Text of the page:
Health and Wellness

How to Help Your Family Cope with Numbness and Isolation During COVID-19

Do you notice that your child or teen is feeling more frustrated and hopeless as the shelter-in-place directive continues? I’m hearing from so many families that things seem to be getting increasingly worse. With thousands of schools switching their grading systems to Pass/Fail, many kids are doing the minimal amount of homework to get by. Some may not be keeping up with hygienic routines. Others have reverted to less mature coping skills, erupting and arguing more than they typically do. What can you do to combat their numbness, hopelessness or regressive behaviors?

The first step is acknowledging their very real losses and emotional pain. Nothing is familiar any more. They’ve had to let go of daily casual peer contact at school, planned social get-togethers, familiarity of learning environments and teacher interactions — the list goes on and on. Without having things to look forward to, they may get enraged or shut down. This is especially true for kids who’ve had special events like graduation, sports seasons, dance recitals, and more cancelled without warning. You may well be experiencing pushback and aggression in your family that you thought you’d moved beyond or is completely new.

Here are some common family struggles and useful tools for dealing with them more effectively:

1. When kids are stressed, anxious and vulnerable, they act out their concerns with you.

A 10-year-old boy shared his fear and confusion about living with COVID: “We don’t know when and if this is ever going to stop and if we’ll have our lives the way we want it … No matter how much you try not to think about it, you’re still going to focus on it. Like school and stuff but even going on a walk to refresh your brain, you have to wear a mask.” He’s been arguing vociferously with his parents or running to his room, slamming the door and angrily crying more days than not. He doesn’t know how to wrap his brain around what’s going on. Sound familiar?

When kids act out towards their parents, they are showing us with their words and behavior that their emotions have overwhelmed their internal resources to cope. While it’s not pleasant, it is actually positive in one important way: it shows that they feel safe enough with you to share feelings that they can’t manage on their own.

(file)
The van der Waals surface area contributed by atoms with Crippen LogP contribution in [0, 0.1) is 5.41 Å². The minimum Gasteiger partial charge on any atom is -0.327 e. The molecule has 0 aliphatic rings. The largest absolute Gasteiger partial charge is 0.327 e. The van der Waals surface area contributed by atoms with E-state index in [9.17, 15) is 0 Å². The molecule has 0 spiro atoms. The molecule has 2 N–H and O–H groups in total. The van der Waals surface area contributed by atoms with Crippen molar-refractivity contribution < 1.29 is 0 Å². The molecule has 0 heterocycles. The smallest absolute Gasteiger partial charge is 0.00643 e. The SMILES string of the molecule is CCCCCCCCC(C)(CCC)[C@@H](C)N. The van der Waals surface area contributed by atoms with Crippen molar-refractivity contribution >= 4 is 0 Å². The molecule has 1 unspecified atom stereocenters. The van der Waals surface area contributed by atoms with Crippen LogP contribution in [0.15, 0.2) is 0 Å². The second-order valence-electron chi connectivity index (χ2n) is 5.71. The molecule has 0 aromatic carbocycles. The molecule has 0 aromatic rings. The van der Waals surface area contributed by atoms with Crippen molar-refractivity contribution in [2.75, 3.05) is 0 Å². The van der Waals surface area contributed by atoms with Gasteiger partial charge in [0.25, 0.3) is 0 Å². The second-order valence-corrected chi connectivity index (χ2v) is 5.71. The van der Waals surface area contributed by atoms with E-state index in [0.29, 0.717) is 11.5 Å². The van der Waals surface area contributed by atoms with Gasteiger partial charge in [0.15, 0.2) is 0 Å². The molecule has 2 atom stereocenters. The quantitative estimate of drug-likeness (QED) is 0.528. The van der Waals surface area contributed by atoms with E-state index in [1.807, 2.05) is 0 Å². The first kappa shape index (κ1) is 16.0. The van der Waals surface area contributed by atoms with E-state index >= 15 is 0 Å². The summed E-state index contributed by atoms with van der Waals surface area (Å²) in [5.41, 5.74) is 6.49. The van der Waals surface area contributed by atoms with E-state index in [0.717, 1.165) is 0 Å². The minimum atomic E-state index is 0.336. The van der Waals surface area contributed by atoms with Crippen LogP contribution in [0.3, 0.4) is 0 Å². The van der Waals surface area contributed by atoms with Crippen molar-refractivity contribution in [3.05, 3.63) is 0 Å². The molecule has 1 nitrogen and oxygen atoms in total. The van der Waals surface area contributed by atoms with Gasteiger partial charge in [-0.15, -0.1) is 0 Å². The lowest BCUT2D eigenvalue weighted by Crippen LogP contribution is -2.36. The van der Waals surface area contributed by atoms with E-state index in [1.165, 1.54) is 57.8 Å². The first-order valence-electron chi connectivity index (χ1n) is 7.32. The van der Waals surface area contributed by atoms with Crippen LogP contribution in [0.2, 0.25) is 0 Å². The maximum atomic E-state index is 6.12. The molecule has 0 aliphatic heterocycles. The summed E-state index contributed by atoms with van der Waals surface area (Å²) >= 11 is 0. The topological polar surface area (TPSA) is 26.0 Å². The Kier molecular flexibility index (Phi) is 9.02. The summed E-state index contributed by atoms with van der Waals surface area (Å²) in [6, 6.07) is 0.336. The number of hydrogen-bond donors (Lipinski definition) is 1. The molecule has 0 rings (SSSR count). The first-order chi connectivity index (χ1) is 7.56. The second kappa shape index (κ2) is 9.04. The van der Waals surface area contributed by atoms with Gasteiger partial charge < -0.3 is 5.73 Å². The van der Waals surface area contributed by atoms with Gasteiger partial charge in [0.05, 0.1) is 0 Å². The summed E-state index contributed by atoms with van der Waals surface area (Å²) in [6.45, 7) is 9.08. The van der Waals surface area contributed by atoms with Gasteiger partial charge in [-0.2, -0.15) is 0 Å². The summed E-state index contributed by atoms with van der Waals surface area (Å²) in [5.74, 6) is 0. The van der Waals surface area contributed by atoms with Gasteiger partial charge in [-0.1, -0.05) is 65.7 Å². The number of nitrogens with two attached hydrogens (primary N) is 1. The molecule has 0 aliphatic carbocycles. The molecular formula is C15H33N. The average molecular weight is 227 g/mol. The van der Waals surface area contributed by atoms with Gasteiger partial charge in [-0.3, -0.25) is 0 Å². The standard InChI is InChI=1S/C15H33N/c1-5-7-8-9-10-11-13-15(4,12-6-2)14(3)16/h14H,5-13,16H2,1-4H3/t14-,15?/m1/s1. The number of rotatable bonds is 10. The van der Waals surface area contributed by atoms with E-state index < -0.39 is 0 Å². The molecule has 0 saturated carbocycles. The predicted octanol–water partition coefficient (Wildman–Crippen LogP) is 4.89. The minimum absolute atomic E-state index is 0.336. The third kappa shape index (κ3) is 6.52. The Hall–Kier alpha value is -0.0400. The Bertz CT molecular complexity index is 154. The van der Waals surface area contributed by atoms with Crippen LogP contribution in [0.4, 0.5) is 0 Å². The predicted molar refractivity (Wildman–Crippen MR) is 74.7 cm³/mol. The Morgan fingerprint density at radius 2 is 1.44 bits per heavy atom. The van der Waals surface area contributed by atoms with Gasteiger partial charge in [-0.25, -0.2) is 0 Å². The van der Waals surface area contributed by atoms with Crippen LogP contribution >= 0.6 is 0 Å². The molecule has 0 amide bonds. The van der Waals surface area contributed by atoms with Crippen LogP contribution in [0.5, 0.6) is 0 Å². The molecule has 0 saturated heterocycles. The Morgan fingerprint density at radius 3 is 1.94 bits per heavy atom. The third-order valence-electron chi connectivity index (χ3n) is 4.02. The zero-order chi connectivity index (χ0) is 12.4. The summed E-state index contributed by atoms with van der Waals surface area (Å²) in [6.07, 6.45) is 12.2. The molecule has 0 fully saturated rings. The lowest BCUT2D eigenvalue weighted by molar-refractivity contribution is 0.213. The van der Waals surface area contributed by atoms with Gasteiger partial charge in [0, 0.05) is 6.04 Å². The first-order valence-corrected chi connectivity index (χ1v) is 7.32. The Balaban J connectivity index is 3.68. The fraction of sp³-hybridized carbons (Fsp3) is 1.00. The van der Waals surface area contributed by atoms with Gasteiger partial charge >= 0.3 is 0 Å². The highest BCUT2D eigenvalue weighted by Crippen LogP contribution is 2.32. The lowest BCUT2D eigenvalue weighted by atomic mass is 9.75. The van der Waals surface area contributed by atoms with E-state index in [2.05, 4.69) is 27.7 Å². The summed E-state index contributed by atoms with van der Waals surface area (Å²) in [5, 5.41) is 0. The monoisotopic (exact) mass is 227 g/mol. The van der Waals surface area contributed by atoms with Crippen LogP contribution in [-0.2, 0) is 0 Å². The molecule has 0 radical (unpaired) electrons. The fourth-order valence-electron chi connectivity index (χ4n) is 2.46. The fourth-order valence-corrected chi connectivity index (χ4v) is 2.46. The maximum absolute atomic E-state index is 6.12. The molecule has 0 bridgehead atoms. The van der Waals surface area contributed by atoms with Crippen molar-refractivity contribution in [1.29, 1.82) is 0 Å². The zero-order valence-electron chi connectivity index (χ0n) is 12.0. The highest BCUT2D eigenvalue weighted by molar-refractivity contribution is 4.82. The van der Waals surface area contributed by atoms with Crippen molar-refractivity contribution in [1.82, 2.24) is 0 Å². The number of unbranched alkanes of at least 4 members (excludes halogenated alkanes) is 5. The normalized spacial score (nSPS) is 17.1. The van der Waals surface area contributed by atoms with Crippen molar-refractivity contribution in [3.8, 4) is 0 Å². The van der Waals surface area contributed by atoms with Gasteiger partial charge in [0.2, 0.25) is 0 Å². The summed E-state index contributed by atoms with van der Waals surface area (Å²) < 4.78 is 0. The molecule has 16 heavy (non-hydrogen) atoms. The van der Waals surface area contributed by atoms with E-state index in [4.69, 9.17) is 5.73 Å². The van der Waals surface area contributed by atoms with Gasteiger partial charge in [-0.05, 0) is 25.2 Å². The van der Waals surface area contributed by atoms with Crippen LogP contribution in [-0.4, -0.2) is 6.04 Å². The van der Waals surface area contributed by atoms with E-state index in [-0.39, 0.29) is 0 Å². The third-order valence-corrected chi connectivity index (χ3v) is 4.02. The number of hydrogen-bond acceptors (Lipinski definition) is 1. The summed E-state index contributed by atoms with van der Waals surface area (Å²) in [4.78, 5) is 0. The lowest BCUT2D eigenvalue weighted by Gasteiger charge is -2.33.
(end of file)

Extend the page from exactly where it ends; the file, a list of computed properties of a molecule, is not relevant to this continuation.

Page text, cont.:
Whatever coping mechanisms you’ve helped them develop probably have weakened recently. Many kids are taking a few big steps backwards based on intense frustration, anxiety and disappointment. This kind of regression is normal during stressful situations. Nonetheless, you shouldn’t tolerate disrespectful, hurtful or inappropriate actions because of their struggles. 

Tip: Expect their pushback, notice when it occurs and plan for how to deal with it in advance. Avoid crises by noting issues that seem to trigger distress. When they’re calm, talk to your child about their struggle and put a plan in place to calm things down when they’re upset. Create a timed break, a short regrouping to discuss how to move forward and then take that action: Stop, Think, Act.

2. Support their need for social connection by figuring out ways to engage peers remotely and/or safely in person. Kids have to be able to experience themselves in relation to their friends to nurture their identity and make sense of the world. All of those casual “Hello’s” and “How are you doing?” that occur while passing in school hallways contribute to how they see themselves and who they want to become.

Tip: Try some of these ideas: Zoom sessions for games (Monopoly, Clue, Taboo, etc); chalk drawing outside (mark off sections that are 6 feet apart); tossing a frisbee or baseball with gloves and masks; share a baking project on FaceTime; bike riding with a friend who also has a mask on; group Zoom dinners; playing music or watching a show via screen share; anything that’s outside the box but still follows safety guidelines.

3. Families are tired of being together and everybody’s nerves are fraying. Neither you nor your child or teen can sometimes get enough space from each other. A thirteen year-old girl told me, “Frankly, I’m sick and tired of [my parents]. It’s been repetitive for weeks. I’d go anywhere as long as it’s not with them.” Your kids love you and you them but 24/7 is A LOT OF FAMILY TIME. 

Tip: Plan for quiet, alone-time each day. Set a specific, timed period in your day for down time. This may or may not include screen time. It’s best to talk together as family beforehand and list options for each person that make the most sense for them.

4. Things feel incredibly monotonous right now. When kids look into an unknown future where things have already been canceled for this school year and summer activities are following suit, it’s very discouraging. Life can seem hopeless and they feel powerless and discouraged. You may well feel like this, too.

Tip: Think one to two weeks at a time. Create some simple things to look forward to now. Make specific plans for things like take-out from a favorite restaurant, home-made sundaes on a Thursday night, breakfast for dinner. Fill the immediate future with special things for the whole family to look forward to.

Hang in there. We are all struggling — kids and adults alike — to embrace our resilience and integrate the strangeness of our lives every day. 

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